I spent this weekend on a "play date" with my seven-year-old nephew Edward. He was so excited about my coming to visit that he was talking about it for days. When I arrived, he was beside himself with excitement. Edward has such enthusiasm for everything he does and learns he doesn't know the meaning of the word "boredom."
My first job as uncle was to help Edward to put up a tent in his backyard. It was his first real tent and he loved every thing about it. He had a concern about rats and other critters (something he picked up from his mother), so I reassured him that he need not worry. Even bears won't bother you if you don't bother them. This is what uncles have been telling their nephews since Cro-Magnon times.
Once the tent was put up, I unpacked my camping equipment and we boiled water on my primus stove and made some mint tea and pretended we were camping out in the wilderness.
In the evening I sat around with Edward and his mom in the tent and told the funny scary campfire stories that are old, yet eternally new. We also ate some-mores, a childhood favorite with a modern twist. Being certifiably liberal, we used free traded, organic chocolate and gluten-free rice imitation graham crackers. But the marshmellows were the traditional kind.... how can you improve upon this perfect junkfood?
We also went to a birthday party for Edward's friend Rustam. The party took place in a park and had Indian food (samosas) along with pizza, chicken wings, and cake. Rustam's family is Zoroastrian, from India. They were rather impressed that I know a lot about Persian culture and Zoroaster. There are only a few thousand Zoroastrians in Northern California and they have a temple near Palo Alto. I had an interesting conversation with a Zoroastrian engineer and learned how this ancient religion is practiced today. Few people realize how much Christianity and Judaism was influenced by Zoroastrianism.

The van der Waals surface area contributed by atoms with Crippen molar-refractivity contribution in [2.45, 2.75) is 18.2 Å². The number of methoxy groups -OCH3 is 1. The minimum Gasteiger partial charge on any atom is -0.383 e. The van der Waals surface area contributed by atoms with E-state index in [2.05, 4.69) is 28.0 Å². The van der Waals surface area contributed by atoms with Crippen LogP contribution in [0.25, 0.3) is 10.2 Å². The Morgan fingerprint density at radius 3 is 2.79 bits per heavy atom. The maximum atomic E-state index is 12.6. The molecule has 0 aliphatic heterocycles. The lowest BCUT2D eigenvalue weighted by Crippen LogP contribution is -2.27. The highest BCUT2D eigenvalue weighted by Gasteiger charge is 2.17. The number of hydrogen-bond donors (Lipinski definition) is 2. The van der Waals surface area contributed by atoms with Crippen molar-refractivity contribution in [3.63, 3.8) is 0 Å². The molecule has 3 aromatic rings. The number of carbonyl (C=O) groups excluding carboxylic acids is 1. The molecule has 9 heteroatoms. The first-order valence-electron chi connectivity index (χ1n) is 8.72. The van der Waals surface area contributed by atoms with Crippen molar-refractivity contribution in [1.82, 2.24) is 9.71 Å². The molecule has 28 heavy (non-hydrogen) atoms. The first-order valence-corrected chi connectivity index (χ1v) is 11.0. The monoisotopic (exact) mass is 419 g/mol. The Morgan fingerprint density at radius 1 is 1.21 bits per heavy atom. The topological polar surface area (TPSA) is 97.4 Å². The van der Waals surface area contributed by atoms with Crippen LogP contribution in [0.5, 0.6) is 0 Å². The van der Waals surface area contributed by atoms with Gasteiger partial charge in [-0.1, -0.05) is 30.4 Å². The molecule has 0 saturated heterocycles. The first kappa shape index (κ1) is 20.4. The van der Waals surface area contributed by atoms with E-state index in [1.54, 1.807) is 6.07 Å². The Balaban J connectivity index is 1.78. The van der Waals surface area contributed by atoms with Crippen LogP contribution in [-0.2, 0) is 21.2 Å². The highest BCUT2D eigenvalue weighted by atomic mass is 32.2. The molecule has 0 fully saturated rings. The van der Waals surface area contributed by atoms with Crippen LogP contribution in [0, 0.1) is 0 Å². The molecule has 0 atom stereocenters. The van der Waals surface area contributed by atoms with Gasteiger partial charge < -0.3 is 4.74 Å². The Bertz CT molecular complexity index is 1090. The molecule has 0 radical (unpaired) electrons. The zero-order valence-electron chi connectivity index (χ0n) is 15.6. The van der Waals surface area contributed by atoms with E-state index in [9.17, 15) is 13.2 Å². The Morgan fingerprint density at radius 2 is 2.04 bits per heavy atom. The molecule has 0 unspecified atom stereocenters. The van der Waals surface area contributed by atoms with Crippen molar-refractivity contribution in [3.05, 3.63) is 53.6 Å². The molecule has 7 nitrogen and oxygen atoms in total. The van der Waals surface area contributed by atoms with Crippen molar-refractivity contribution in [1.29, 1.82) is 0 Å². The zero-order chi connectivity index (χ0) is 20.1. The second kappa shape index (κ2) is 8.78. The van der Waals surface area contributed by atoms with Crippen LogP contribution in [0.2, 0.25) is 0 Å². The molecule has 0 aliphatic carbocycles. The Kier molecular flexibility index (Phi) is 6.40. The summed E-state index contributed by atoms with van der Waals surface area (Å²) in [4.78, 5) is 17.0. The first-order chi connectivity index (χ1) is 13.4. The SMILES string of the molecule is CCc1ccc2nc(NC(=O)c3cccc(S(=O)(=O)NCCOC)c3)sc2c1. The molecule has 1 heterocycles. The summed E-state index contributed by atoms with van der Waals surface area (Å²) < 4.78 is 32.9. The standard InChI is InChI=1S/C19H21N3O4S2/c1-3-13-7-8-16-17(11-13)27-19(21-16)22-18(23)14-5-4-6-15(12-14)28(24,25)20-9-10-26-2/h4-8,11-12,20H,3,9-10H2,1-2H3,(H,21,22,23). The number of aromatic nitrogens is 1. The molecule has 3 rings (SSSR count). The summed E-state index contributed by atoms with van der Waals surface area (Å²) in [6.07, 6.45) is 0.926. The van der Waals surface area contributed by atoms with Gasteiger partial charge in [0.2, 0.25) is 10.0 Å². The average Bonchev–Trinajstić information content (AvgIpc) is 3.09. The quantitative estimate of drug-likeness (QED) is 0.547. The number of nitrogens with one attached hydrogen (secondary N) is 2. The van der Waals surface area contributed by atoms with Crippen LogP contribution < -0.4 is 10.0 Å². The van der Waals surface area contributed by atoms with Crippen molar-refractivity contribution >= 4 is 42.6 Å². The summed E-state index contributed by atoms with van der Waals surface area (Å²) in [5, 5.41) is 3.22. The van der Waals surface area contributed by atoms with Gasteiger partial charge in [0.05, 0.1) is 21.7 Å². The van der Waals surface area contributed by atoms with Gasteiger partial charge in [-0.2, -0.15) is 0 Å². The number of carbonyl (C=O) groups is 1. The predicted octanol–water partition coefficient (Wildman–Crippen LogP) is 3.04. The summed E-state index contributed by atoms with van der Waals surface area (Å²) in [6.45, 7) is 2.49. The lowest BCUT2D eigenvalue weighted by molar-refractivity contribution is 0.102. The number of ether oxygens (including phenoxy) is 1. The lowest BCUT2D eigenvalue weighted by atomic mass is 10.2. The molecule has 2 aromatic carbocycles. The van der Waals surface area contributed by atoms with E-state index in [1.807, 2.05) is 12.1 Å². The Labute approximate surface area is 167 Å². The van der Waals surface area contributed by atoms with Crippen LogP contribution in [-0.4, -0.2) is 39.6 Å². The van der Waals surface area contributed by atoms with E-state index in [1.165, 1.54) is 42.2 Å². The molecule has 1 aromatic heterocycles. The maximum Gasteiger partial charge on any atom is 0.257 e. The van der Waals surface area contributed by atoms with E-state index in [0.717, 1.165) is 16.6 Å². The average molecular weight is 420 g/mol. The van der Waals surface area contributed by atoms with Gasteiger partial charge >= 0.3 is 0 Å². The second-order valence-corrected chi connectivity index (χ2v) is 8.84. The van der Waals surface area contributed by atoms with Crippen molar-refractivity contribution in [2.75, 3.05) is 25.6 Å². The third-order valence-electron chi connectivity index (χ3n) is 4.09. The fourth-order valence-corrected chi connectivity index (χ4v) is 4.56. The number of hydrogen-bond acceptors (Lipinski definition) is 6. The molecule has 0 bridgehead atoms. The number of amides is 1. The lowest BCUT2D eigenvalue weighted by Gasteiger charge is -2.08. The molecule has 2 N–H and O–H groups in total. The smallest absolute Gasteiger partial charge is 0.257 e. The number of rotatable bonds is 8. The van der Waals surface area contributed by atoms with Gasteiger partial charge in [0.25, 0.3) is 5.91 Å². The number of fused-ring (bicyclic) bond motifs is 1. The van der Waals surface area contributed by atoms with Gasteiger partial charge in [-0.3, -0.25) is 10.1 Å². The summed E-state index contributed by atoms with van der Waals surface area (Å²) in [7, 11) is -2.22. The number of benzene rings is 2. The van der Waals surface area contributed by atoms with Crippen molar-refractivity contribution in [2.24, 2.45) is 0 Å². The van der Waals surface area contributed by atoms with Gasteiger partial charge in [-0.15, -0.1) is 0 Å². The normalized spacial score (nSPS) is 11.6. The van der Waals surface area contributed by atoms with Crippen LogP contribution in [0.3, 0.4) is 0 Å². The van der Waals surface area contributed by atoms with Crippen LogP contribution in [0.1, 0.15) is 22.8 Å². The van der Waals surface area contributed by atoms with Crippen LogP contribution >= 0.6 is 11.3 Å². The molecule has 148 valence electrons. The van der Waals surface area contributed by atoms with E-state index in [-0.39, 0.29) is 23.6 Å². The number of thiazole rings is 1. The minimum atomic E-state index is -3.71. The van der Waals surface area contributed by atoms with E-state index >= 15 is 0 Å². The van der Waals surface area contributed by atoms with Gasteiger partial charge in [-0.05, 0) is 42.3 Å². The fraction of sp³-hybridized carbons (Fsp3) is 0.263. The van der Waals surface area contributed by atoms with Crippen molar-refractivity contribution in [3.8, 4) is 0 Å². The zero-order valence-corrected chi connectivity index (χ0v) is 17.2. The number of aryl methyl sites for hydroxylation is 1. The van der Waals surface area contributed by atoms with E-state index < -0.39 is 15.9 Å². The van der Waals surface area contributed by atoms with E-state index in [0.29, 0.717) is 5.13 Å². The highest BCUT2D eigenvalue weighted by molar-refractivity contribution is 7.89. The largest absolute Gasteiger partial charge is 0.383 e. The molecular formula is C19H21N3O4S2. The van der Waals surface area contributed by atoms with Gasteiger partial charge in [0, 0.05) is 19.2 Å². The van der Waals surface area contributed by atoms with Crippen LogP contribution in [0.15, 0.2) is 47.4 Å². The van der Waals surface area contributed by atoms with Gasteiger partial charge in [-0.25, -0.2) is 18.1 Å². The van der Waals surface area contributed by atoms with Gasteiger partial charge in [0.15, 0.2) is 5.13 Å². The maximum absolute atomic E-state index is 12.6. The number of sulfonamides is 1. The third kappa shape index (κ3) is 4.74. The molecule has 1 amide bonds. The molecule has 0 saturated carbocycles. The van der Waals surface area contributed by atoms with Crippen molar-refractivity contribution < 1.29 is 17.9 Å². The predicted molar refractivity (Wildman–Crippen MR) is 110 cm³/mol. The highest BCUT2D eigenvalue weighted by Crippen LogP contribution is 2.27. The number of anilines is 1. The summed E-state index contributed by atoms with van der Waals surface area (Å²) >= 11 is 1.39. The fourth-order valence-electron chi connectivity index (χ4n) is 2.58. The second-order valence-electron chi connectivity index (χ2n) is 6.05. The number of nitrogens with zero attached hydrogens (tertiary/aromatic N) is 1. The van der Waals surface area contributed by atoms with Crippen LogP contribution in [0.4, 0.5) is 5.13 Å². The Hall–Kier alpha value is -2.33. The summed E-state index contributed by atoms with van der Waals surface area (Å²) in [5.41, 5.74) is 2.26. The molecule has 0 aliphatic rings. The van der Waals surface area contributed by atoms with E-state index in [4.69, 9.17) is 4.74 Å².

I also learned that the mother of the boy who is having a birthday has breast cancer and is undergoing chemo. She is a young woman in her thirties and seems to be doing amazingly well.
Cancer has become epidemic. Marianne Sabelman, the wife of the Friend I am staying with, also had cancer. Hers was ovarian and she underwent treatment last year at about the same time as Kathleen. Thanks be to God, Marianne is doing fine and seems very healthy and upbeat.
I have thoroughly enjoyed having conversations with Marianne and Eric, who are delightful and thoughtful people as well as gracious hosts. Eric is a biomedical engineer who designs and fixes the complex machinery used for high tech operations. Marianne is an active Episcopalian with a zest for life. (She grew up on a farm in Denmark.)
I plan to go to Quaker meeting this morning and look forward to seeing old (and not-so-old) Friends. I am also looking forward to spending one more afternoon with Edward before heading up to San Francisco to visit with Stephen Matchett, the clerk of the Western Friend board, and then on to Pacific Yearly Meeting's annual session.
Thank you, God, for the gift of family and friends! What a blessing!